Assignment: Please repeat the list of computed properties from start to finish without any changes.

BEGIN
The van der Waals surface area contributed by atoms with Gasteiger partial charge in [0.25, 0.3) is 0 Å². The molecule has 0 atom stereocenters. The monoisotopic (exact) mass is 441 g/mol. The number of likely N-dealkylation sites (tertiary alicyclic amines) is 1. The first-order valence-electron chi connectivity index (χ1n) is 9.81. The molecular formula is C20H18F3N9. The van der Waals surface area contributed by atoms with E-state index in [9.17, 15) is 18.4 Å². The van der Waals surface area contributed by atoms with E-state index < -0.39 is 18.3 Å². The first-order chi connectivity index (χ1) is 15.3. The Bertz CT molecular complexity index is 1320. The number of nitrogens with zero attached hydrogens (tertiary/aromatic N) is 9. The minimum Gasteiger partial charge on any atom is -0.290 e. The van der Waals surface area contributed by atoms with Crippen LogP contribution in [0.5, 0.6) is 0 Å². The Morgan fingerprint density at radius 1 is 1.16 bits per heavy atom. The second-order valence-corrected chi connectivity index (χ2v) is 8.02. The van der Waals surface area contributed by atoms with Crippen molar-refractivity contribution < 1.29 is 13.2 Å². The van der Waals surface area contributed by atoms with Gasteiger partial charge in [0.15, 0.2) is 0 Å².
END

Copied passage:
The van der Waals surface area contributed by atoms with Gasteiger partial charge in [0.25, 0.3) is 0 Å². The molecule has 0 atom stereocenters. The monoisotopic (exact) mass is 441 g/mol. The number of likely N-dealkylation sites (tertiary alicyclic amines) is 1. The first-order valence-electron chi connectivity index (χ1n) is 9.81. The molecular formula is C20H18F3N9. The van der Waals surface area contributed by atoms with E-state index in [9.17, 15) is 18.4 Å². The van der Waals surface area contributed by atoms with E-state index < -0.39 is 18.3 Å². The first-order chi connectivity index (χ1) is 15.3. The Bertz CT molecular complexity index is 1320. The number of nitrogens with zero attached hydrogens (tertiary/aromatic N) is 9. The minimum Gasteiger partial charge on any atom is -0.290 e. The van der Waals surface area contributed by atoms with Crippen LogP contribution in [0.5, 0.6) is 0 Å². The Morgan fingerprint density at radius 1 is 1.16 bits per heavy atom. The second-order valence-corrected chi connectivity index (χ2v) is 8.02. The van der Waals surface area contributed by atoms with Crippen molar-refractivity contribution < 1.29 is 13.2 Å². The van der Waals surface area contributed by atoms with Gasteiger partial charge in [0.15, 0.2) is 0 Å².